The New Comparative Mythology: An Anthropological Assessment of the Theories of George Dumézil By C. Scott Littleton

This edition of the book was printed in 1982 so it is considerably older than most of the books I have read on the theories of myth. It is mainly concerned with George Dumézil’s theories and the author tells us that he is not an Indo-Europeanist and is looking at these theories from the point of view of a social anthropologist. The author defends his right to write about Dumézil’s theories by arguing that Dumézil’s comparative mythology is based upon sociological and anthropological assumptions heavily.

The book is divided into three parts. The first part is about the backgrounds of both the Proto-Indo-European culture and Comparative mythology. The second part is about the development of the tripartite system and the third part is about the people who supported the theory, the people who went against it and an anthropological assessment of it. The book also contains an Appendix, which is split into two parts. The first part is a survey of the recent (in 1982) contributions made by both Dumézil and others and part two is a reprint of a paper on the differences between Dumézil and Lévi-Strauss that originally appeared in the Journal of Asian Studies in 1974. The book also has a references cited section, which is huge and very interesting.

The introduction gave us two very important pieces of information that are the basis of Dumézil’s work and will help the reader move forward through the book. The first is the assumptions that are the basis of Dumézil’s comparative analysis of the varied social and mythological forms presented by the ancient Indo-European speaking world and the second is an overview of the tripartite system.

The first chapter in part one discusses the nature and location of the Proto-Indo-European culture. It starts with linguistics and moves on to archeology. It is short but gives the general idea of where Dumézil’s ideas on the Indo-Europeans started. Chapter two discusses comparative mythology, Frazerian anthropology, and Durkheimian sociology. Those two chapters form the background to the Dumézil system.

Part two is made up of three chapters and it talks about the development of the tripartite system and how it evolved.  Chapter three covers the years between 1924 and 1938.  During this period Dumézil was very enthusiastic about Indo-European matters and this enthusiasm caused him to develop many theories regarding the nature of the Indo-European myths and rituals, which he later was forced to discard.  Despite that though it was also during that period that he began to be aware of the functional relationship between social and supernatural phenomena, it was this awareness that allowed him to discover the tripartite system and see it as the keystone of a common Indo-European ideology.  The next chapter discusses the years between 1938 and 1949.  It was during these years that his system started to develop and his way of thinking changed.  He no longer subscribed to the Frazerian-Mannhardtian approach but turned to the social method.  Dumézil recognized that the tripartite system was not merely an Indo-Iranian phenomenon but was a unique and widespread I-E trait manifesting itself in social organization, myth and religion.  He was able to show that the tripartite system was present in ancient Iran, India, Rome, as well as the Germans and Celts.  He was also able to show common concepts and patterns that were present in the I-E cultures.  He was able to show that all these elements were part of a common I-E ideology.  Chapter five discusses the years between 1949 and 1966.  During these years Dumézil perfected his tripartite system and laid out the course of action that he and his colleagues will take to further their studies of cultures like the Celtic, Baltic and Slavic cultures.  The final chapter in part two deals with the years from 1966 to the present (the time the book was published of course).  During these years Dumézil continued on his research and wrote many articles and books.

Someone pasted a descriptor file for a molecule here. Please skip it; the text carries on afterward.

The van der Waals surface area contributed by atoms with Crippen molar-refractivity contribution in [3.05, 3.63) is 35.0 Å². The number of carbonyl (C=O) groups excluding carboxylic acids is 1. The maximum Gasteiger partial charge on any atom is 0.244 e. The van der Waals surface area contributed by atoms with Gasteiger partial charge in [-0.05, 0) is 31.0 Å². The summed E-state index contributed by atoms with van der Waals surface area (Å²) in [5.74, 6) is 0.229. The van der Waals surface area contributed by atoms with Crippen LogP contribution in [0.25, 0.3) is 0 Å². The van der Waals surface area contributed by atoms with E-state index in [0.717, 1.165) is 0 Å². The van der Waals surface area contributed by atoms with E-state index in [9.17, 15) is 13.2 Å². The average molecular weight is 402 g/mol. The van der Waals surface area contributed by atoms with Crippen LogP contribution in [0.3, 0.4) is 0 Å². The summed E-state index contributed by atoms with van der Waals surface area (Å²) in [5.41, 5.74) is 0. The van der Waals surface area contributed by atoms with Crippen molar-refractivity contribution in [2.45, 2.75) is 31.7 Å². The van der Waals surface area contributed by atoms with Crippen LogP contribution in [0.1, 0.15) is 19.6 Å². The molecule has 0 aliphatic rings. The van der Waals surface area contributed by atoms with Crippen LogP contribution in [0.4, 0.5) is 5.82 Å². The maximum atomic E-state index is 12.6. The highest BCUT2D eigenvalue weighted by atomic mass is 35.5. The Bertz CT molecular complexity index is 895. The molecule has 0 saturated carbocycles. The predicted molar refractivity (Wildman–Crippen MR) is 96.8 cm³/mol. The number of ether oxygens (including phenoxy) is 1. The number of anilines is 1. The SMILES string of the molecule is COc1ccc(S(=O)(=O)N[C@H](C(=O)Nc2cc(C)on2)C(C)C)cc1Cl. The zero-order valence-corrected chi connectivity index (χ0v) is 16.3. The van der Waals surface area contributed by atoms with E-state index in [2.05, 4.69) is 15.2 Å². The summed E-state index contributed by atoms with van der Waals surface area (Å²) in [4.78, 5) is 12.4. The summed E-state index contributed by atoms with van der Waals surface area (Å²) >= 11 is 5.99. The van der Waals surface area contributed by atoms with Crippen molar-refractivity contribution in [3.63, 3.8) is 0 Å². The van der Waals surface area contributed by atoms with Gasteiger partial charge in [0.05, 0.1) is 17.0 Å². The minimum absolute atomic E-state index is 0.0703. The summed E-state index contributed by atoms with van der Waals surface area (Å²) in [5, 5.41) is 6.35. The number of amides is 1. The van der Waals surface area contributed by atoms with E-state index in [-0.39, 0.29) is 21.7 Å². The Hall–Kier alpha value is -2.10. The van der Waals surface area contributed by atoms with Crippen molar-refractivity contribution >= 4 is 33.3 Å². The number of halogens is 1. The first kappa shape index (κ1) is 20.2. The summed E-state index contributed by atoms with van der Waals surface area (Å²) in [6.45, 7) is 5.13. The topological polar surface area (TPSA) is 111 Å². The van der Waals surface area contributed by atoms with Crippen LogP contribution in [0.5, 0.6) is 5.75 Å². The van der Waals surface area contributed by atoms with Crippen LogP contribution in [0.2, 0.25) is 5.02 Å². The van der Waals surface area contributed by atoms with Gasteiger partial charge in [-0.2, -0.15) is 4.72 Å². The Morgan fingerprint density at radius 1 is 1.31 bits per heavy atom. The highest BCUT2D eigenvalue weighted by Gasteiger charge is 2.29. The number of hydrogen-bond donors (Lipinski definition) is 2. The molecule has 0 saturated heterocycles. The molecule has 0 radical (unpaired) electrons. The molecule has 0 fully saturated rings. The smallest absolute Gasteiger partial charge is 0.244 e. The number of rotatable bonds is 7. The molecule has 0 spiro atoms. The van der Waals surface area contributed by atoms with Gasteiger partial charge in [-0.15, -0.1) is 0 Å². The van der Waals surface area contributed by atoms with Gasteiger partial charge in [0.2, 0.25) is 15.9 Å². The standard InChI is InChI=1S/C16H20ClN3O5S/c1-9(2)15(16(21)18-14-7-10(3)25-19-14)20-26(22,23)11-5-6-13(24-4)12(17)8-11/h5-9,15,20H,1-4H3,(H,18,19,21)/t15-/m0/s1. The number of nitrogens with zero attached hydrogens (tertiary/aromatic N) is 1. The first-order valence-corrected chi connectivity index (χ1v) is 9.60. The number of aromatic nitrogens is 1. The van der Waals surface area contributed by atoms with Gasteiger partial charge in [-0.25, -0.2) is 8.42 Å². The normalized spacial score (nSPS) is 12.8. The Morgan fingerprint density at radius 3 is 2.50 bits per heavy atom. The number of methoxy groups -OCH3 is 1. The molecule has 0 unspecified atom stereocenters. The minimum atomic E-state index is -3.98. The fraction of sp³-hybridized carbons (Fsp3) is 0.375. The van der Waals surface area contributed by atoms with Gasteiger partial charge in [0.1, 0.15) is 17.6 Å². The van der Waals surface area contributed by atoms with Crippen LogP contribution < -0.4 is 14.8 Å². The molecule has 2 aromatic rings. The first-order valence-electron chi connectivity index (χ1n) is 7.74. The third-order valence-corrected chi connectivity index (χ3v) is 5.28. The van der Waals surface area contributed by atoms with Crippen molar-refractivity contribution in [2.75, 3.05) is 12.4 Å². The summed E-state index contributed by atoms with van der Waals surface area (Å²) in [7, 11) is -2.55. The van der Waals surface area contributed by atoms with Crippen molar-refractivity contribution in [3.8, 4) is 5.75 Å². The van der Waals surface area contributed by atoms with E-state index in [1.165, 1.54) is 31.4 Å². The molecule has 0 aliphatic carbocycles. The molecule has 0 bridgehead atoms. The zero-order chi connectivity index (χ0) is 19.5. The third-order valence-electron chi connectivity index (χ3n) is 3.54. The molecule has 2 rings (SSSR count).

The final part of this books looks at the disciples, and critics of Dumézil and gives us a glimpse of what they thought of him and his theories and why.  It also has an anthropological assessment of the system and theoretical implications of it.  There is also a chapter on recent contributions in the field.

The book was a pleasure to read.  I had read bits and pieces of George Dumézil’s tripartite system but the overview given in the beginning of the book really put things into perspective for me.  Also it was a good thing to see how the system developed and the assumptions it was based on.  Also some of the data he based the system on and the live examples that the book included.  I also liked the fact that the author included the people who followed him and their contributions in the field as well as the critics of the system and what their thoughts were on it.  The author’s own anthropological assessment was also something that I very much enjoyed reading and assimilating.  The book gives you the minimum you need to really get interested in George Dumézil and his tripartite system.  It is an excellent introduction to George Dumézil.

A Short History of Myth (Canongate Myths Series) by Karen Armstrong

A friend of mine recommended A Short History of Myth to me when I asked her opinion on books that I could read to help me with an essay that I wanted to write.  The name sounded familiar so I went looking for it in my library and ended up buying a new copy because mine had somehow either disappeared or I lent it to someone and forgot about it.

The book is about the history of myths as opposed to the history of the theory of myths.  Karen Armstrong takes you on a tour of what myths are and what they meant to humanity through the ages.  She starts with the Neanderthals and goes right up to the present.  You must read the book though knowing that she has set ideas.  She believes that myths are stories that accompany ritual and that without the rituals the myths really have no meaning.  Also they help humans cope with human predicaments, in essence they tell you how to behave and interpret things that happen in your life.  And though the stories change as humans change they still speak to the same basic conditions.  To her a myth is true not because it gives you factual information but because it is effective.  If it does not give you a new insight into the deeper meaning of life it has failed.  She also looks at the roles of artists today and presents the hypothesis that they are making the myths of today.